2 Common Responses
When people find out that I teach piano lessons, they usually have a few different responses.
One answer I get is from those who grew up playing the piano as kids. They go on to say that they quit at some point and they usually tell me why.
Interestingly, a majority of this group of people lament over the fact that they hadn’t stuck with it. Now that they are older, they see how a skill like this could bring joy to their lives and others.
The second reply I hear is from adults who say that they always wanted to play the piano but never had the chance. They feel like it is useless to learn now because it is too late in their lives to start.
If you fit into either of these groups, I have good news for you. You are never too old to start playing.
Adults Can Learn
Norman Weinberger, a neuroscientist at the University of California Irvine has done pioneering research on the auditory system and the brain. When asked about adults learning to play the piano, he says that while its harder for the mature brain to learn an instrument, it’s not impossible.
Dr. Weinberger goes on to explain why this reality exists. “Children are growing new brain cells all the time, so when they’re learning music, some of those brain cells are devoted to playing their instrument.
Adults, on the other hand, have to work with the brain cells they already have and create new connections, or synapses, between them.”
In the 20+ years that I’ve been teaching piano, I have taught students of all ages. I agree that adults have to work harder than the kids. But adults have advantages over children in other areas.
The Benefits of Adulthood and Piano Lessons
Adults generally have greater discipline than kids. This usually equals more practice time and more consistency. Adults also have the ability to see the bigger picture when it comes to their progress or lack thereof, unlike many children who are naturally short-sighted. Often when there is no vision there is frustration which often leads to quitting.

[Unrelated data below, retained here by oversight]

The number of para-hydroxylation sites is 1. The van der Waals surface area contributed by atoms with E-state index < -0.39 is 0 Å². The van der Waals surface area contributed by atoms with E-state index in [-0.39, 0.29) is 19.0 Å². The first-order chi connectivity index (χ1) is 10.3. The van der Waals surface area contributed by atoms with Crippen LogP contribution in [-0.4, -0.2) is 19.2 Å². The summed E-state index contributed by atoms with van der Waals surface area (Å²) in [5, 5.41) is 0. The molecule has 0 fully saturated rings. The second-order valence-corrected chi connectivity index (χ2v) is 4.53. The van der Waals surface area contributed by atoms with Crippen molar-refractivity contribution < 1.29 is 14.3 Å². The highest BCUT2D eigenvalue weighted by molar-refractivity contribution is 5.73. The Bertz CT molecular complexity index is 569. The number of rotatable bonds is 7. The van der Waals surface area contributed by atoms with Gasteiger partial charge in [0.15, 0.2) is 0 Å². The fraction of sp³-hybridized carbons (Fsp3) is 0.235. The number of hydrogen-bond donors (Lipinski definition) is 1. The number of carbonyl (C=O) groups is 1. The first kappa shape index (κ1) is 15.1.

No matter what group you fall into, you can learn to play. Here are a few pointers that will help you get the most out of your lessons.
1. Find the right teacher for you.
Throughout the years, I have had a number of different teachers. As I think about each one, I can’t help but remember how different each instructor was. Some were better teachers than others. Each of them also had different goals and different expectations.
It’s important that you as a potential student talk with your teacher about your expectations to see if you are both on the same page. This is a conversation I normally have with anyone who wants to take piano lessons with me.
In my experience, adults often want to learn to play the piano as a hobby. They are not looking for the next piano competition.
Different expectations will immediately create frustration for you and your teacher. Unfortunately, a relationship like this cannot last long.
2. Play a style that you enjoy.
We live in a day and age where there is no shortage of music. Just a glance at a site like iTunes is a powerful reminder that there is a host of artists and styles of music.
The good news is that there is sheet music available for a multitude of songs. While piano lessons used to be built around classical music alone, it’s much easier these days to incorporate other styles.
It’s also more enjoyable to learn how to play the piano when you are playing songs that you love.
3. Find an outlet.
It’s important that you find an avenue to share your gift. This could be something more formal like recitals or informal like a dinner party. Either way, it’s important that you find an outlet. Without one, it is much harder to be disciplined.
An outlet provides a source of accountability. Practically speaking, when you know that you will be playing a piece of music for a group of people on a certain date, you will work much harder to perfect it.
Ready to give it a try?
If you are an adult contemplating piano lessons, I’d love to have a conversation with you. As a piano teacher, I pride myself in customizing my lessons according to the goals of my students. Throughout the years, I have taught lessons to people of all ages and backgrounds and I would love for you to be one of my students.
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